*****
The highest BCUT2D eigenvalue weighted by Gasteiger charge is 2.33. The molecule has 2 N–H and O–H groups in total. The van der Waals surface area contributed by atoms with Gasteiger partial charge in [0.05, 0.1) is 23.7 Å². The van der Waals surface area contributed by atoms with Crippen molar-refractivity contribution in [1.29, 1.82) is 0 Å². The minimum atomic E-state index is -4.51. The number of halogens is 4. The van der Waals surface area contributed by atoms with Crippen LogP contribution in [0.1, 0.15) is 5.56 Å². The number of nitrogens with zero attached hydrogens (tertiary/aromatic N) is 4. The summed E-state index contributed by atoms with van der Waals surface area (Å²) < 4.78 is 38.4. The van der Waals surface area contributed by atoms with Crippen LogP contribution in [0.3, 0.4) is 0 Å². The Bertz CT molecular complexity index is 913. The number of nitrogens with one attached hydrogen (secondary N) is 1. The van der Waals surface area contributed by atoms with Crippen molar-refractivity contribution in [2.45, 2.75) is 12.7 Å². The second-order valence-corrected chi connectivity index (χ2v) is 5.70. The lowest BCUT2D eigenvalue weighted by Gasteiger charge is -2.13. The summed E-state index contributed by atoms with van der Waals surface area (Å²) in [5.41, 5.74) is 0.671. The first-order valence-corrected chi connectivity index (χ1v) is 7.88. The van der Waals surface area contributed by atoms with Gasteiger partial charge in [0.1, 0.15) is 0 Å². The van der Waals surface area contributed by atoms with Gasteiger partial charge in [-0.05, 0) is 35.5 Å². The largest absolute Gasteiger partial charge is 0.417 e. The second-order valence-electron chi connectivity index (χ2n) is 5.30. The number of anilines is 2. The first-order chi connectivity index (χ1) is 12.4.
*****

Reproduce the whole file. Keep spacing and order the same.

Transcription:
The highest BCUT2D eigenvalue weighted by Gasteiger charge is 2.33. The molecule has 2 N–H and O–H groups in total. The van der Waals surface area contributed by atoms with Gasteiger partial charge in [0.05, 0.1) is 23.7 Å². The van der Waals surface area contributed by atoms with Crippen molar-refractivity contribution in [1.29, 1.82) is 0 Å². The minimum atomic E-state index is -4.51. The number of halogens is 4. The van der Waals surface area contributed by atoms with Crippen LogP contribution in [0.1, 0.15) is 5.56 Å². The number of nitrogens with zero attached hydrogens (tertiary/aromatic N) is 4. The summed E-state index contributed by atoms with van der Waals surface area (Å²) < 4.78 is 38.4. The van der Waals surface area contributed by atoms with Crippen LogP contribution in [0.3, 0.4) is 0 Å². The Bertz CT molecular complexity index is 913. The number of nitrogens with one attached hydrogen (secondary N) is 1. The van der Waals surface area contributed by atoms with Crippen molar-refractivity contribution in [2.45, 2.75) is 12.7 Å². The second-order valence-corrected chi connectivity index (χ2v) is 5.70. The lowest BCUT2D eigenvalue weighted by Gasteiger charge is -2.13. The summed E-state index contributed by atoms with van der Waals surface area (Å²) in [5.41, 5.74) is 0.671. The first-order valence-corrected chi connectivity index (χ1v) is 7.88. The van der Waals surface area contributed by atoms with Gasteiger partial charge in [0.1, 0.15) is 0 Å². The van der Waals surface area contributed by atoms with Gasteiger partial charge in [-0.05, 0) is 35.5 Å². The largest absolute Gasteiger partial charge is 0.417 e. The second-order valence-electron chi connectivity index (χ2n) is 5.30. The number of anilines is 2. The first-order chi connectivity index (χ1) is 12.4.